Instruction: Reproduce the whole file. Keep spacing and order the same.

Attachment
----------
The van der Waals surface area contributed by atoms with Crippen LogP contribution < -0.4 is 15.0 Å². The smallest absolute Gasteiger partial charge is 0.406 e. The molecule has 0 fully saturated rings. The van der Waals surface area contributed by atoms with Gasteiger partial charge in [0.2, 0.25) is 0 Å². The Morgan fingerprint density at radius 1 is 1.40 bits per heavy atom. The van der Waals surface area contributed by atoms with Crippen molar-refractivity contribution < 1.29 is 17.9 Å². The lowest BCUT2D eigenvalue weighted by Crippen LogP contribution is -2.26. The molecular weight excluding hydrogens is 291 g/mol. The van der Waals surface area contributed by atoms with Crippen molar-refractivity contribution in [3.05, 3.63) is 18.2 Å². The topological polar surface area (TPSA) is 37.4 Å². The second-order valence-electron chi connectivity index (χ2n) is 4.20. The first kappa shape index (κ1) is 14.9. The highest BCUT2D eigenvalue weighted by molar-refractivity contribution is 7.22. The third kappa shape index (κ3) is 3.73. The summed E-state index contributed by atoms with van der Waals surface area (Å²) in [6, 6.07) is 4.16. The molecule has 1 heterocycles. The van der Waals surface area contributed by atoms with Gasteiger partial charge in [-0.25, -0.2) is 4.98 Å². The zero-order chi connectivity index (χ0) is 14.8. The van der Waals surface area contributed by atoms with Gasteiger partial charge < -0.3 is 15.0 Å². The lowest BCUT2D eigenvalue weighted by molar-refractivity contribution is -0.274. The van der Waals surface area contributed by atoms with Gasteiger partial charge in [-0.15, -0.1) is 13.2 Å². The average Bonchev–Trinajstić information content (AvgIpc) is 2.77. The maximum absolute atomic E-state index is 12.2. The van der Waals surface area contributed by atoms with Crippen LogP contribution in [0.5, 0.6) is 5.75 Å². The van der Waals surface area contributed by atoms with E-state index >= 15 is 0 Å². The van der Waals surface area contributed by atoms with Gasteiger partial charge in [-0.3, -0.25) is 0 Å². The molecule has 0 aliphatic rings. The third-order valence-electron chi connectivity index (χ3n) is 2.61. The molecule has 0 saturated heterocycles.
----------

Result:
The van der Waals surface area contributed by atoms with Crippen LogP contribution < -0.4 is 15.0 Å². The smallest absolute Gasteiger partial charge is 0.406 e. The molecule has 0 fully saturated rings. The van der Waals surface area contributed by atoms with Gasteiger partial charge in [0.2, 0.25) is 0 Å². The Morgan fingerprint density at radius 1 is 1.40 bits per heavy atom. The van der Waals surface area contributed by atoms with Crippen molar-refractivity contribution < 1.29 is 17.9 Å². The lowest BCUT2D eigenvalue weighted by Crippen LogP contribution is -2.26. The molecular weight excluding hydrogens is 291 g/mol. The van der Waals surface area contributed by atoms with Crippen molar-refractivity contribution in [3.05, 3.63) is 18.2 Å². The topological polar surface area (TPSA) is 37.4 Å². The second-order valence-electron chi connectivity index (χ2n) is 4.20. The first kappa shape index (κ1) is 14.9. The highest BCUT2D eigenvalue weighted by molar-refractivity contribution is 7.22. The third kappa shape index (κ3) is 3.73. The summed E-state index contributed by atoms with van der Waals surface area (Å²) in [6, 6.07) is 4.16. The molecule has 1 heterocycles. The van der Waals surface area contributed by atoms with Gasteiger partial charge in [-0.25, -0.2) is 4.98 Å². The zero-order chi connectivity index (χ0) is 14.8. The van der Waals surface area contributed by atoms with Gasteiger partial charge < -0.3 is 15.0 Å². The lowest BCUT2D eigenvalue weighted by molar-refractivity contribution is -0.274. The van der Waals surface area contributed by atoms with Gasteiger partial charge in [-0.15, -0.1) is 13.2 Å². The average Bonchev–Trinajstić information content (AvgIpc) is 2.77. The maximum absolute atomic E-state index is 12.2. The van der Waals surface area contributed by atoms with Crippen LogP contribution in [0.5, 0.6) is 5.75 Å². The van der Waals surface area contributed by atoms with E-state index >= 15 is 0 Å². The van der Waals surface area contributed by atoms with Gasteiger partial charge in [-0.3, -0.25) is 0 Å². The molecule has 0 aliphatic rings. The third-order valence-electron chi connectivity index (χ3n) is 2.61. The molecule has 0 saturated heterocycles.